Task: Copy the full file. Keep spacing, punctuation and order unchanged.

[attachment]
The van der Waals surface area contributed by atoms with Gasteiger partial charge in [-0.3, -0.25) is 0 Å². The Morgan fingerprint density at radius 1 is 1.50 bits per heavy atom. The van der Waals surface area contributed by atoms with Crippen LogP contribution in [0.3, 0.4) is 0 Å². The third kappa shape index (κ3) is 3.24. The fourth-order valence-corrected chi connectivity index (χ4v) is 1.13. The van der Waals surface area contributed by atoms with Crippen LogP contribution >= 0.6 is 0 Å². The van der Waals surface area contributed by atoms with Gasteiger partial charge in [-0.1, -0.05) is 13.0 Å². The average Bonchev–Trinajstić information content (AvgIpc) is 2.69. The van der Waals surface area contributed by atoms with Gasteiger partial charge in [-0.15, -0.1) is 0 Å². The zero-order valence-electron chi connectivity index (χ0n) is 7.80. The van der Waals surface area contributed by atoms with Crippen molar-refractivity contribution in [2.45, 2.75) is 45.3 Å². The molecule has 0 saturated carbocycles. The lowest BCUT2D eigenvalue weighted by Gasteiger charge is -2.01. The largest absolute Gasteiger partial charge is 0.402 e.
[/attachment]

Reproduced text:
The van der Waals surface area contributed by atoms with Gasteiger partial charge in [-0.3, -0.25) is 0 Å². The Morgan fingerprint density at radius 1 is 1.50 bits per heavy atom. The van der Waals surface area contributed by atoms with Crippen LogP contribution in [0.3, 0.4) is 0 Å². The third kappa shape index (κ3) is 3.24. The fourth-order valence-corrected chi connectivity index (χ4v) is 1.13. The van der Waals surface area contributed by atoms with Crippen LogP contribution >= 0.6 is 0 Å². The van der Waals surface area contributed by atoms with Gasteiger partial charge in [-0.1, -0.05) is 13.0 Å². The average Bonchev–Trinajstić information content (AvgIpc) is 2.69. The van der Waals surface area contributed by atoms with Gasteiger partial charge in [-0.15, -0.1) is 0 Å². The zero-order valence-electron chi connectivity index (χ0n) is 7.80. The van der Waals surface area contributed by atoms with Crippen molar-refractivity contribution in [2.45, 2.75) is 45.3 Å². The molecule has 0 saturated carbocycles. The lowest BCUT2D eigenvalue weighted by Gasteiger charge is -2.01. The largest absolute Gasteiger partial charge is 0.402 e.